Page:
AN ASSESSMENT OF COMMUNITY CENTRES IN KAYOLE SOUTH WARD, NAIROBI

ABSTRACT

Community centres are an integral part of the urban landscape in cities of developing countries. In Nairobi, the community centers were designed during the colonial period primarily as social halls. This was done to capture the needs of the then population. Rapid urbanization has for instance been continuously registered in the city growing at 3.8% (GoK, 2009). With technological advances also, the upcoming urban population has constantly developed a variety of social needs which are not met by the provision of the existing social needs.

It is the basis of the above factors that this particular study was undertaken. The area chosen for this study was Kayole Estate which had two community centres, Kayole I and Kayole II community centres. Kayole I Community centre had however been turned into a rehabilitation centre for street children. Kayole II Community Centre, located in Kayole South ward, is thus the only operational centre serving the entire estate. Unlike the other centres which were built during the colonial era, Kayole was  constructed and built by the City Council of Nairobi in 1994. The area had a rapid population increase due to urbanization, thus overstretching the provision of the community centre in trying to meet the social needs of the area residents.

The objectives of this study were to: assess the categories and location of community centres in the study area; establish the gaps in the provision and utilization of the community centres; establish the functional linkages of community centres with adjacent land uses; to find out the causes and consequences of the gaps in the provision and utilization of community centres; and to determine and propose an appropriate typology of community centre for the present and future situation of the study area. Data for this research was collected from both primary and secondary sources from various stakeholders i.e. users of the centre, management, and residents were consulted to capture their views.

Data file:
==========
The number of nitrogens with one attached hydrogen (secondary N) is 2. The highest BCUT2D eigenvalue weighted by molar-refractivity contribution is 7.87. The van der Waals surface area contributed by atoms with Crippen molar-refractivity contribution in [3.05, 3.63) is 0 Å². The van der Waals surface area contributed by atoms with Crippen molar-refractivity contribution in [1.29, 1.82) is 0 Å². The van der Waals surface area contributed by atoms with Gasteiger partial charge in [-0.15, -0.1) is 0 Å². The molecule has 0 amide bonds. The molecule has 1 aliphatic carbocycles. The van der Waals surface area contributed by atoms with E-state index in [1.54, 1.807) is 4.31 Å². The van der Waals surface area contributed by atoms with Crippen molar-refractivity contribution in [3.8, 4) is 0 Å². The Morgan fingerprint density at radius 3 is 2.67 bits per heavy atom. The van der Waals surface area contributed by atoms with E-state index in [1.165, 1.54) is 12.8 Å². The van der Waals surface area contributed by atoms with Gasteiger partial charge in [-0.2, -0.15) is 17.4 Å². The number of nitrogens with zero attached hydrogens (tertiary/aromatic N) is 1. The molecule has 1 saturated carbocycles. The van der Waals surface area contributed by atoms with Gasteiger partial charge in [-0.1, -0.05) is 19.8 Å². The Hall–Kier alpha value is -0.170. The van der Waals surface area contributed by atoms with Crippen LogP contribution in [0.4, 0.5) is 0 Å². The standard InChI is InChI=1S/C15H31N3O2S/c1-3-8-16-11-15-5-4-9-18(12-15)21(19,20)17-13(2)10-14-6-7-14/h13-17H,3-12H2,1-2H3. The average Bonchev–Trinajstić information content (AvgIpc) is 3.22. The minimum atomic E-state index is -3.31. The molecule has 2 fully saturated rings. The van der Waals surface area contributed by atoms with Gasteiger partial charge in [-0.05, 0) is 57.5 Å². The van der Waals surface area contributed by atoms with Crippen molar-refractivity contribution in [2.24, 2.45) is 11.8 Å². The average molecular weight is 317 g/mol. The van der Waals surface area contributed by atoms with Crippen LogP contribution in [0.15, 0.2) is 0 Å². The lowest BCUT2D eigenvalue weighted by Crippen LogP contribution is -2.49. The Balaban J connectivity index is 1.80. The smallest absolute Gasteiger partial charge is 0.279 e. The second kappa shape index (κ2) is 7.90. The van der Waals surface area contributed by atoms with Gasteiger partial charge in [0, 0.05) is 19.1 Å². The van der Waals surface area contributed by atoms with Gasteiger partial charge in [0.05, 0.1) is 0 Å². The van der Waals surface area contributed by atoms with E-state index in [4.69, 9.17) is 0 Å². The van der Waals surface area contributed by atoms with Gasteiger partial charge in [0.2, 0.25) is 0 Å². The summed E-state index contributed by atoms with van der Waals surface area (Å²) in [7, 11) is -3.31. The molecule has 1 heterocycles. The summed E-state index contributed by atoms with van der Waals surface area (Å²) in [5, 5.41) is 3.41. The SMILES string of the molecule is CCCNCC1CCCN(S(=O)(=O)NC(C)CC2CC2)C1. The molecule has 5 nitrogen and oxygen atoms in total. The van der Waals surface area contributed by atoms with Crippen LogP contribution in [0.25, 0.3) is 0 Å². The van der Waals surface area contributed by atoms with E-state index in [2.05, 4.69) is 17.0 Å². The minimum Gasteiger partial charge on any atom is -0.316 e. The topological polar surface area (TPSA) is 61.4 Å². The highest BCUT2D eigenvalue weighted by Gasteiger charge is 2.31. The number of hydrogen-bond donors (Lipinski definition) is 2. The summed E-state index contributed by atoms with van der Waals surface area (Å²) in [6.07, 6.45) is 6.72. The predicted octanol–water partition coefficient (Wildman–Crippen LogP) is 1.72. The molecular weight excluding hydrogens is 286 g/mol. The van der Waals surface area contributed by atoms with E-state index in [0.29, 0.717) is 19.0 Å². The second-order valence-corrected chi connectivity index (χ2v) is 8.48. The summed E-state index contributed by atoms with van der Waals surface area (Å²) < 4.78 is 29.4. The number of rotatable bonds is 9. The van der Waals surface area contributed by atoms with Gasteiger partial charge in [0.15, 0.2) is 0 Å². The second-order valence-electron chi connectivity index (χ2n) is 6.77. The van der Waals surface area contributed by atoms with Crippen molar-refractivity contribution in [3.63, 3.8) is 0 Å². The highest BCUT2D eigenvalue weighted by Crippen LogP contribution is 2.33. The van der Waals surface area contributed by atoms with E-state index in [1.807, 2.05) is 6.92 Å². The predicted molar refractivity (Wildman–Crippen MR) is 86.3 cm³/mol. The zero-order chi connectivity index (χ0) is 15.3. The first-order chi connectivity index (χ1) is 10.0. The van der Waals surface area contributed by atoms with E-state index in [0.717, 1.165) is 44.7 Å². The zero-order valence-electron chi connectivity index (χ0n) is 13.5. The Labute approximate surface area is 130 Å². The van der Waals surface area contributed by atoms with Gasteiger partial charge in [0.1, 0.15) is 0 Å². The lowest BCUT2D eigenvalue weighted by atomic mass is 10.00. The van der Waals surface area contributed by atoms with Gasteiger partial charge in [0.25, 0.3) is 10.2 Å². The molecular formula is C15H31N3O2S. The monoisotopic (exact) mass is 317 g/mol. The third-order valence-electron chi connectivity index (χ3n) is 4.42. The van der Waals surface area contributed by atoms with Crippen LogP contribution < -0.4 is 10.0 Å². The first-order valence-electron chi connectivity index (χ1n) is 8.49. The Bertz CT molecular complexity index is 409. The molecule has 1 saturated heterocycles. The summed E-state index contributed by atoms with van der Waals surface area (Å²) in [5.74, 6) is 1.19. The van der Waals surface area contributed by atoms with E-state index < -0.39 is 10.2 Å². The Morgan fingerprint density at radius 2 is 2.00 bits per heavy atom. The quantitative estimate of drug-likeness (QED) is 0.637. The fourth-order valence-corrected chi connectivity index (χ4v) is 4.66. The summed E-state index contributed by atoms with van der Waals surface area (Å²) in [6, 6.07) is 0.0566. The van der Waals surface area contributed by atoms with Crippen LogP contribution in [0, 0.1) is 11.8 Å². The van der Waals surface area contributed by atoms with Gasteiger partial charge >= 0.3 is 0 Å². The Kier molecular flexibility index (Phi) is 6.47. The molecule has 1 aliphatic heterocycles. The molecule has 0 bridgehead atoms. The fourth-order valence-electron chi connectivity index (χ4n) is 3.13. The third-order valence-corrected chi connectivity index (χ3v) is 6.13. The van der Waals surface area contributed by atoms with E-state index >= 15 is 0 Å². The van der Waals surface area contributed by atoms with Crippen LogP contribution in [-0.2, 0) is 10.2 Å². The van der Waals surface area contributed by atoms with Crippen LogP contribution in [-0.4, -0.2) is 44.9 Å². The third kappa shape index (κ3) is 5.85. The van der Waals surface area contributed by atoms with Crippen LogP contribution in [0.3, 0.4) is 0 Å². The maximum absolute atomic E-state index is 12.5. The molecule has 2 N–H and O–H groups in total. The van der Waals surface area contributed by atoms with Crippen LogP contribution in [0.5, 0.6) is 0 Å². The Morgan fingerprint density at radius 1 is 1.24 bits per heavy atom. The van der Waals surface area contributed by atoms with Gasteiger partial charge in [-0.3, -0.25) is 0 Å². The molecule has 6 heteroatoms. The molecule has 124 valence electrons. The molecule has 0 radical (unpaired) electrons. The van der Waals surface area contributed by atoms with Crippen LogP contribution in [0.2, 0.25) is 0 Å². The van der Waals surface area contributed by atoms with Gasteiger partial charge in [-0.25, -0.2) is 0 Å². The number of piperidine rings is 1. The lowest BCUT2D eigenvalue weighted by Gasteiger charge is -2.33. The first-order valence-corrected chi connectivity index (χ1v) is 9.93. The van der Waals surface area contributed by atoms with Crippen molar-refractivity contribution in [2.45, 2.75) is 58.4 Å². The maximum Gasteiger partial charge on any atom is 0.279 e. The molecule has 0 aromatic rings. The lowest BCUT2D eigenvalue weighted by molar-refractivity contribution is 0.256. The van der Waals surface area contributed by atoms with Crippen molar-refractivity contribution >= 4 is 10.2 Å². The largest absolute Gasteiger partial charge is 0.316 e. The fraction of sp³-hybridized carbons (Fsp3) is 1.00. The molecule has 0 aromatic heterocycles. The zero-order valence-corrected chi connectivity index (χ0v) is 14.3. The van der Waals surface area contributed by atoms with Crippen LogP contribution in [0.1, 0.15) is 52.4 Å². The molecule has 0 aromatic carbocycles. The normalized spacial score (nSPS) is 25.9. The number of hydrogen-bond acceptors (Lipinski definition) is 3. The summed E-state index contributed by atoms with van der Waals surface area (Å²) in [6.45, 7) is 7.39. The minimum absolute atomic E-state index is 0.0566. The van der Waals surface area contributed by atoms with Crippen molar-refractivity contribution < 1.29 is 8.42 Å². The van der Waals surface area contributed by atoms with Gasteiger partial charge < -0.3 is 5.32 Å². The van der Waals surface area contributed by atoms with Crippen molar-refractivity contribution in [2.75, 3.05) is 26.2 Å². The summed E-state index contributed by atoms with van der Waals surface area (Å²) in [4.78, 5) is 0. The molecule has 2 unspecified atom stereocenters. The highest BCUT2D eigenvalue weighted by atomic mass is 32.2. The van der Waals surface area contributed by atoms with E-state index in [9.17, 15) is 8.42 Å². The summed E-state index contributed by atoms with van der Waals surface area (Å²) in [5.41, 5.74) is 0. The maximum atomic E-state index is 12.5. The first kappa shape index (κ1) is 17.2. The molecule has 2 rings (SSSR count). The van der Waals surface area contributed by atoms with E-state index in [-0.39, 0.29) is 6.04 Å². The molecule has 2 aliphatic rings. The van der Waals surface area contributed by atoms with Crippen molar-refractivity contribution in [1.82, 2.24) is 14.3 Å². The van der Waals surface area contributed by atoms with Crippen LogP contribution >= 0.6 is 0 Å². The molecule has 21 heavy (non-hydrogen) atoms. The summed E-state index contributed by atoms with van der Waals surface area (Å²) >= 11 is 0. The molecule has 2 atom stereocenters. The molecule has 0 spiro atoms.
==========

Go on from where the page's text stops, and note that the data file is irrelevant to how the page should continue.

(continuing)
The major findings of the study were that there were a number of challenges in the Community Centres including: Inadequate government support in skills development; noise from the centres, especially during gatherings organized by churches, political leaders and individual residents; Long walking distances to access the centre; Inadequate support facilities; Limited space for the various activities carried out in the centre and limited time against high charges for use of facilities. There were also a significant number of gaps in the provision of the demanded facilities which impact negatively in the well-being of the Kayole residents e.g. lacking facilities like the gymnasium, DSTV decoder, cyber café, library services, a sports ground among others . Some of the consequences of these gaps include: Idleness among unemployed youths hence high crime rates; high chances of political unrests due to social segregations; poor skill development; and poor revenue collections (for the City Council) plus poor economic empowerment (for community members).

Various recommendations were thus proposed in the view to provide short term remedy to the challenges identified and also long term strategies that will lead to re-developing the entire community centre and to design it in a way such that it will serve both the present and future Kayole.

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